Weathervane that Crane!
In year 2010 there were an alarming number of worldwide tower crane collapses due to WIND!
The numbers speak for themselves, 27 out of 157 (17%) of the reported / uncovered tower crane accidents in year 2010 have been linked to high winds. However, in most cases the wind may have only been a contributing factor. Although this view is about “out of service” conditions, it would be well advised to take into consideration the additional stresses that come into play BIG TIME when operating a tower crane in high winds! Even though the manufacturer sets maximum “in-service” wind speed around 44mph / 72km – – prudent judgment by operators and management is vital.
Tower cranes are less prone to blowing over than what one would think by looking at them – – as long as one abides by the manufacturer’s instructions and uses common sense. In general, tower crane are design to withstand a maximum “out of service” wind speed of at least 100mph / 160km. However, in order to do so – a crane must be properly weathervane, i.e. slew brakes released, trolley left in the inner position, and hook raised with no load.
Because the surface area of the front jib is much larger than the rear jib – or “counter weight” jib, the front jib will follow the wind direction, and the cw jib will point against the wind. This orientation minimizes the surface area thereby reducing the wind “pressure” exerted on the structure. Furthermore, tower cranes are substantially counter weighted. A typical tower crane will with zero hook load have a reverse moment which is equal to the forward moment when the crane has its full design load at max radius. As a consequence a tower crane will be in balance, i.e. there is zero moment, when the crane has half its full design hook load at its max radius.
This combination of jib direction, along with the substantial reverse moment – when out of operation and free to weathervane – comes into helping a tower crane endures high winds. Additionally, the larger the crane the more counterweight opposing the wind load, i.e. the higher wind speed it will tolerate. Simply put; It takes some wind to overcome the reverse moment, it takes more wind to equal full load moment, and it takes yet more wind to overcome the strength of the tower.Is your crane in Weathervane?
It is possible to tell from the ground whether or not a tower crane is in weathervane simply by looking for tell-tale signs such as the direction of roof-top flags or other tower cranes near by. There are several reasons for a crane not to weathervane; first and foremost is the operator simply not initiating it, next would be electrical or mechanical issues, and most serious – a problem with the slew bearing.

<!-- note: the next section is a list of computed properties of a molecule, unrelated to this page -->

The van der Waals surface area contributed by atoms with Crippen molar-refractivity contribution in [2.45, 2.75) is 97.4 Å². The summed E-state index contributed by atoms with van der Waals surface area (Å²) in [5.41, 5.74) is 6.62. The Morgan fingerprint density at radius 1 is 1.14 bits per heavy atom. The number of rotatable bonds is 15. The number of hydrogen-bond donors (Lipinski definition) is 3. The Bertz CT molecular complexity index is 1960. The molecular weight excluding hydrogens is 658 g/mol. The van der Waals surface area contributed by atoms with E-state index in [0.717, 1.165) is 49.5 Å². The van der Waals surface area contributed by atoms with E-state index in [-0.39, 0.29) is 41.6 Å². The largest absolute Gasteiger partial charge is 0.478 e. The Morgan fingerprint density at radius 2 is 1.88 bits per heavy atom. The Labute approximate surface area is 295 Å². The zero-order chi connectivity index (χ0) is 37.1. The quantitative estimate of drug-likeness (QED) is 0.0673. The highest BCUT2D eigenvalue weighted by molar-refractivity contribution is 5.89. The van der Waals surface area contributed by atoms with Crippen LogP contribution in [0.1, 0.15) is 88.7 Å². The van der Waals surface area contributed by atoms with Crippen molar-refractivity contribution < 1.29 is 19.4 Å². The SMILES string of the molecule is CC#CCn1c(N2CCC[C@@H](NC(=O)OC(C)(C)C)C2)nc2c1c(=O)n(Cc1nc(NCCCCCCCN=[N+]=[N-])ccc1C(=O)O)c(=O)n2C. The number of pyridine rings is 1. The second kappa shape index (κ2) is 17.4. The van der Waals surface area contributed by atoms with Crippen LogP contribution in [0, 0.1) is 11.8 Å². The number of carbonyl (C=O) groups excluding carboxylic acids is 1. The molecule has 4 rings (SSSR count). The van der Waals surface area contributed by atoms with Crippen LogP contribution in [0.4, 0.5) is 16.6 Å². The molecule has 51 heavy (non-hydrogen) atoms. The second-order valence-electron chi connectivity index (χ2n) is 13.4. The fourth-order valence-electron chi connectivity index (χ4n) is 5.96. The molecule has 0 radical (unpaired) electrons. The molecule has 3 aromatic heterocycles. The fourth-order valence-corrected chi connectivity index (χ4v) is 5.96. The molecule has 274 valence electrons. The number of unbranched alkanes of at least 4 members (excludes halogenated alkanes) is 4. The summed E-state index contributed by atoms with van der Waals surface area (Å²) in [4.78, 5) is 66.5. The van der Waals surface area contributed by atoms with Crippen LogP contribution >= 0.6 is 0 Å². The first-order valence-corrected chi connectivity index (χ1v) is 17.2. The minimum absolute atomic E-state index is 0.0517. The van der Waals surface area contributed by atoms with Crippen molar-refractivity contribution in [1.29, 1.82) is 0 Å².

Depending on the crane model, the weathervane can be engaged either manually, electrically, or both. BEWARE, just because you have set the weathervane, it does not ensure that the brakes are in fact released. Therefore, it would be prudent to perform a “motion test” – upon erection and thereafter- periodically and or especially prior to an incoming storm. Additionally, a good habit to adopt is at the end of each work day; take the time to leave your crane with the direction of the prevailing winds. This will help minimize the odds (Murphy’s Law) for instance; let’s say you leave a crane pointed directly into a mild wind assuming that the weathervane will naturally turn the crane accordingly – – overnight a severe storm moves in with wind direction unchanged, ?? Another one bites the dust!
There are several ways of verifying a crane swings freely in “weathervane” such as:
1). On a windy day before climbing down, park the crane perpendicular to the wind – – set the weathervane – – the jib should turn with the direction of the wind.
2). On a day without wind, swing the crane gently – – while in motion, weathervane the crane – – and then turn off the power – – the crane should continue to swing freely. (This may not be possible with some crane models)
Unfortunately, few ever think of carrying out an actual motion test to verify if a tower crane does in fact – swing freely – when put into weathervane. This often forgotten safety feature is more important than most people realize – which is evident from the many accidents associated with it.